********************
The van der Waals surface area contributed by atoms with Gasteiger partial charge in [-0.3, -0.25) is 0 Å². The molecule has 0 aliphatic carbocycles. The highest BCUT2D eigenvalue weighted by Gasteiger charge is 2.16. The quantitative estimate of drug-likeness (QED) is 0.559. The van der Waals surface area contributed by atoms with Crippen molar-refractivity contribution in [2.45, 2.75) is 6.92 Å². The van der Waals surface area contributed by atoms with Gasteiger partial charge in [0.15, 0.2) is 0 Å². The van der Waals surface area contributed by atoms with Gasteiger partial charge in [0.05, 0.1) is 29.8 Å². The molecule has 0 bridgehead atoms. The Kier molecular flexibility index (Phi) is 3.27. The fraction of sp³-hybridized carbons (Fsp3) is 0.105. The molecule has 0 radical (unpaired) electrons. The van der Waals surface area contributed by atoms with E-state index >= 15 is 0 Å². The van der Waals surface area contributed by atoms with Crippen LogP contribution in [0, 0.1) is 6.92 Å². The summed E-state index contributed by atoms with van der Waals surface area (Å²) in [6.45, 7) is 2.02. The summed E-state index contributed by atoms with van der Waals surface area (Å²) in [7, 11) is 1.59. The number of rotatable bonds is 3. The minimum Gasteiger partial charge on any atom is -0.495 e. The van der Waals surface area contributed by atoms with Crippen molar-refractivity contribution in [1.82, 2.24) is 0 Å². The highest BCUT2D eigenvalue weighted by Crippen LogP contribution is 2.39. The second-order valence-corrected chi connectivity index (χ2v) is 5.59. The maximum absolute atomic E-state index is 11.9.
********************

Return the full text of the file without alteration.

The van der Waals surface area contributed by atoms with Gasteiger partial charge in [-0.3, -0.25) is 0 Å². The molecule has 0 aliphatic carbocycles. The highest BCUT2D eigenvalue weighted by Gasteiger charge is 2.16. The quantitative estimate of drug-likeness (QED) is 0.559. The van der Waals surface area contributed by atoms with Crippen molar-refractivity contribution in [2.45, 2.75) is 6.92 Å². The van der Waals surface area contributed by atoms with Gasteiger partial charge in [0.15, 0.2) is 0 Å². The van der Waals surface area contributed by atoms with Gasteiger partial charge in [0.05, 0.1) is 29.8 Å². The molecule has 0 bridgehead atoms. The Kier molecular flexibility index (Phi) is 3.27. The fraction of sp³-hybridized carbons (Fsp3) is 0.105. The molecule has 0 radical (unpaired) electrons. The van der Waals surface area contributed by atoms with E-state index >= 15 is 0 Å². The van der Waals surface area contributed by atoms with Crippen LogP contribution in [0, 0.1) is 6.92 Å². The summed E-state index contributed by atoms with van der Waals surface area (Å²) in [6.45, 7) is 2.02. The summed E-state index contributed by atoms with van der Waals surface area (Å²) in [7, 11) is 1.59. The number of rotatable bonds is 3. The minimum Gasteiger partial charge on any atom is -0.495 e. The van der Waals surface area contributed by atoms with Crippen molar-refractivity contribution in [1.82, 2.24) is 0 Å². The highest BCUT2D eigenvalue weighted by Crippen LogP contribution is 2.39. The second-order valence-corrected chi connectivity index (χ2v) is 5.59. The maximum absolute atomic E-state index is 11.9.